Author Topic: Can somebody explain the benefits of holding crypto to me like I'm five.  (Read 8034 times)

DaKini

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And then everyone just upgrades to SHA512
This will not save you from a broken algorythm. And certainly not from quantum-computing.

SuperSecretName

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Did you know there is a .1% chance the US defaults on it's debt, according to CDS markets?
(e.g. if costs 10bps to insure against default)
http://www.worldgovernmentbonds.com/cds-historical-data/united-states/5-years/

I'd put quantum worries, breaking SHA-256, and there being no viable alternative, at about the same.

Mr. Green

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And then everyone just upgrades to SHA512
This will not save you from a broken algorythm. And certainly not from quantum-computing.
We started upgrading to SHA512 years ago because of the inevitable failure of 256. That was several years before I quit and I quit for good in 2017. I'm kinda shocked to hear Bitcoin (or anyone for that matter) is still using 256.

MilesTeg

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This is not accurate.

If SHA-256, the cryptographic algorithm of bitcoin, gets broken, the world has bigger problems.  It is used by the military and government.  And then everyone just upgrades to SHA512.  Or an asteroid hits the earth.  Not high on my list of concerns.

We've already been there (multiple times actually). For example, SHA-1 (a 160bit hash function ) was in wide use until the 2000s but has since been recognized as no longer secure and organizations migrated to SHA-2 and other functions over time. It's not the major catastrophe you envision -- a hashing algorithm becoming obsolete is not a problem for most use cases because it's trivial to upgrade to a better version and you aren't attempting to use it to create a permanent record of transactions. This is not true for Bitcoin.

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Re: 51% attack, putting aside the practicality of pulling it off, there are two things that can happen.  1 - The 51% holder can censor transactions (e.g. not include what you want), 2 - they can double-spend their own coins.  They can't take yours, and they can't rewrite history.  And if you try to take 51% off the nodes, you will just hard fork bitcoin, and be on your own network with no one else.  Congrats.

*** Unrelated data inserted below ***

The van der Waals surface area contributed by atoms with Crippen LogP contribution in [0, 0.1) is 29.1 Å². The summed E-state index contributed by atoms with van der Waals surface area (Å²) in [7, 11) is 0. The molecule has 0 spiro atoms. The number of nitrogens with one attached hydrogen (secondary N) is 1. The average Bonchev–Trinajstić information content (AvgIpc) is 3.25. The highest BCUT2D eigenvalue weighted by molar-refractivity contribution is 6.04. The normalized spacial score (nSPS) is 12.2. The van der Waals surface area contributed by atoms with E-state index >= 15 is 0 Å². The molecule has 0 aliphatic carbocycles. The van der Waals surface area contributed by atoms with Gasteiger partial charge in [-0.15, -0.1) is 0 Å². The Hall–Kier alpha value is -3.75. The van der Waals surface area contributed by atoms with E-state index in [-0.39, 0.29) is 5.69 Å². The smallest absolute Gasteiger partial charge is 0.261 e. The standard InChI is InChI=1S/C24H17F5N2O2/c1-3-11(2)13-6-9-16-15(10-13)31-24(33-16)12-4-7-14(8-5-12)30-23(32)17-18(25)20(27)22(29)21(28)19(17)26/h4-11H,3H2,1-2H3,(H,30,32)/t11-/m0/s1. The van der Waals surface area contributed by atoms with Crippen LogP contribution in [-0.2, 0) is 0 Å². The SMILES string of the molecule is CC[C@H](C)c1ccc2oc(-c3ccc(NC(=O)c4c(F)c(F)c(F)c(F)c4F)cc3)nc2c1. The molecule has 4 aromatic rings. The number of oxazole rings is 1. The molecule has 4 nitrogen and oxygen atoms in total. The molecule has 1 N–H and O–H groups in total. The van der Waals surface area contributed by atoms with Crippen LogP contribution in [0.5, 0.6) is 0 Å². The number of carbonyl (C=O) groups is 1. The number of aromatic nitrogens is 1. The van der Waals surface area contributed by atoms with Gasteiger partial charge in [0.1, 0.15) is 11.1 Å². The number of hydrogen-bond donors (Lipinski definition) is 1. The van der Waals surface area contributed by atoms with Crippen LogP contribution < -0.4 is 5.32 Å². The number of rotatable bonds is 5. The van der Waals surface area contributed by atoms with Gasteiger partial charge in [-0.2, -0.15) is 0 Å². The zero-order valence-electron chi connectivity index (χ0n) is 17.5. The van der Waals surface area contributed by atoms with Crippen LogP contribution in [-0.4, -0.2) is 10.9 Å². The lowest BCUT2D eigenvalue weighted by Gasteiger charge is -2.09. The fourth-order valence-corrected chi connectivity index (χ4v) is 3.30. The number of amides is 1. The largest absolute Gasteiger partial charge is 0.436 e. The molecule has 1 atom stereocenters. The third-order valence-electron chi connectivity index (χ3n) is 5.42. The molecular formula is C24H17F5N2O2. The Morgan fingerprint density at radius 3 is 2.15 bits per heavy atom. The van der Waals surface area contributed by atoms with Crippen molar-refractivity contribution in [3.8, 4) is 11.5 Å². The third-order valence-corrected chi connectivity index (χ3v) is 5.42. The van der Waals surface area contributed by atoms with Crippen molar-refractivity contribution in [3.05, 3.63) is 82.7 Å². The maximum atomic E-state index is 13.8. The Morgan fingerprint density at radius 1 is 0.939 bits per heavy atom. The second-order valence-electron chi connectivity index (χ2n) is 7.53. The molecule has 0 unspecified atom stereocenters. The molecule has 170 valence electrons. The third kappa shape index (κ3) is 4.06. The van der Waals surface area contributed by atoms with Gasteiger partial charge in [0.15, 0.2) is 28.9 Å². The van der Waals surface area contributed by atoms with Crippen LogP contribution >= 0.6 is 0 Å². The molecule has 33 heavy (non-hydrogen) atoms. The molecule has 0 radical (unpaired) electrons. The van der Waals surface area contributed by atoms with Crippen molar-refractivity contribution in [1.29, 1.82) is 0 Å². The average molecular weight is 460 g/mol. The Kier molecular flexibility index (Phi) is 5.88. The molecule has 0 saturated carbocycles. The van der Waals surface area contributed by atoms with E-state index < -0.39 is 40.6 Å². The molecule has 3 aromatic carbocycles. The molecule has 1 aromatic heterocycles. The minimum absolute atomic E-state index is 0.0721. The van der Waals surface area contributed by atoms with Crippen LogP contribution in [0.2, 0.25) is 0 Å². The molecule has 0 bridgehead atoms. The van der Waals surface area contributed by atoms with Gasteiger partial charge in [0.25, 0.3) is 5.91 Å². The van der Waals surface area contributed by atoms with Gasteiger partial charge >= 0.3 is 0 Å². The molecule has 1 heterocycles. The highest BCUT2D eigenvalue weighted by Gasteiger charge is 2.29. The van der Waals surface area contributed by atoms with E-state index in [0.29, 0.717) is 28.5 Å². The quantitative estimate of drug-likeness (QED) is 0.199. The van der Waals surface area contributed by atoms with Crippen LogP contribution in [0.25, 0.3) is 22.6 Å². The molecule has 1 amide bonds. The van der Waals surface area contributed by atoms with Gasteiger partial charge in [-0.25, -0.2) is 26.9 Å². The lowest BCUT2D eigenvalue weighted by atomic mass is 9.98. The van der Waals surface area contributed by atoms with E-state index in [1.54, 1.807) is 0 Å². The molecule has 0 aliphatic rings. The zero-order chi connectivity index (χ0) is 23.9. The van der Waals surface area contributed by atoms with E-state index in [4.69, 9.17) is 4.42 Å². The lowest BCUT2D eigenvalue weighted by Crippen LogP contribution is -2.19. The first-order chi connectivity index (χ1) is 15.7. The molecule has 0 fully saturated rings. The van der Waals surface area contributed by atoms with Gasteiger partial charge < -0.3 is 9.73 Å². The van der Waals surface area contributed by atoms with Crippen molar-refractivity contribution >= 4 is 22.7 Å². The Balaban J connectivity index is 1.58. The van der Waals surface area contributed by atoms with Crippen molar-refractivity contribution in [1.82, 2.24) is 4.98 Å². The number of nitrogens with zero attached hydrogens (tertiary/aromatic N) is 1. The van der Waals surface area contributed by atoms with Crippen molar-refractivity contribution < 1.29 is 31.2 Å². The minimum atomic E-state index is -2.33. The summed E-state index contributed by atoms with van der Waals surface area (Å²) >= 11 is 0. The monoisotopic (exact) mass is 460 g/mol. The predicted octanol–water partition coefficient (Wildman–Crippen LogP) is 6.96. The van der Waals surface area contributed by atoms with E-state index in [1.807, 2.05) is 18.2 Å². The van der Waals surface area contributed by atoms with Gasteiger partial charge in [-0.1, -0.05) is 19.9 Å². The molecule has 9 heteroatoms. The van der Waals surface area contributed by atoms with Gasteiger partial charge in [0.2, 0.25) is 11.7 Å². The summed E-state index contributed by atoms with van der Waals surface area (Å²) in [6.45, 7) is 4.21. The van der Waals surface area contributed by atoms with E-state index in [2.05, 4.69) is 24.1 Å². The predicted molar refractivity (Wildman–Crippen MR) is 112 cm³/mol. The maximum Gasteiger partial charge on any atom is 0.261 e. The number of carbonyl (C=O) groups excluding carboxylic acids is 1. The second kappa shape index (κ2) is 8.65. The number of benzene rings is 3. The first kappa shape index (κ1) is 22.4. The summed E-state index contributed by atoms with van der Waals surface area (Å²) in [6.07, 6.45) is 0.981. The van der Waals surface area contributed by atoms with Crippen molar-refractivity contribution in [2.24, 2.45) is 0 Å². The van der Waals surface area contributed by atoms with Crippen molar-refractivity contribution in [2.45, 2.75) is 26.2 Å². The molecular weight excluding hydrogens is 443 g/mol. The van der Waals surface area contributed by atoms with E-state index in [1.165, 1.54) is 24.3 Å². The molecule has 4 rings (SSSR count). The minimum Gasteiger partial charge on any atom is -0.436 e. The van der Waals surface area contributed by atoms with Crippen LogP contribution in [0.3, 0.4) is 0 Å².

Regardless, if someone were to try a 51% mining attack, they'd be better suited just to mine bitcoin for the profits instead of wasting tens of billions of dollars.

This is factually incorrect. Depending on the amount of nodes you control, you can do everything from double spend, block mining, prevent transactions from occurring, steal coins, delete transactions, and several other malicious actions all of which collapse the house of cards.

It's also not as impractical as you want to believe. Bitcoin Gold and Etherium have already experienced 51% attacks where the malicious actors were able to steal 10s of millions worth from other participants. A motivated person or organization only needs a couple million in "capital" to deploy enough hardware to do this for a significant amount of time. As the prices go up so does the ROI of such attacks. They are only going to get more common.


Glenstache

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I'm personally reminded of the 1999 dot-com stock prices.

SuperSecretName

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Re: 51% attack, putting aside the practicality of pulling it off, there are two things that can happen.  1 - The 51% holder can censor transactions (e.g. not include what you want), 2 - they can double-spend their own coins.  They can't take yours, and they can't rewrite history.  And if you try to take 51% off the nodes, you will just hard fork bitcoin, and be on your own network with no one else.  Congrats.

Regardless, if someone were to try a 51% mining attack, they'd be better suited just to mine bitcoin for the profits instead of wasting tens of billions of dollars.

This is factually incorrect. Depending on the amount of nodes you control, you can do everything from double spend, block mining, prevent transactions from occurring, steal coins, delete transactions, and several other malicious actions all of which collapse the house of cards.

It's also not as impractical as you want to believe. Bitcoin Gold and Etherium have already experienced 51% attacks where the malicious actors were able to steal 10s of millions worth from other participants. A motivated person or organization only needs a couple million in "capital" to deploy enough hardware to do this for a significant amount of time. As the prices go up so does the ROI of such attacks. They are only going to get more common.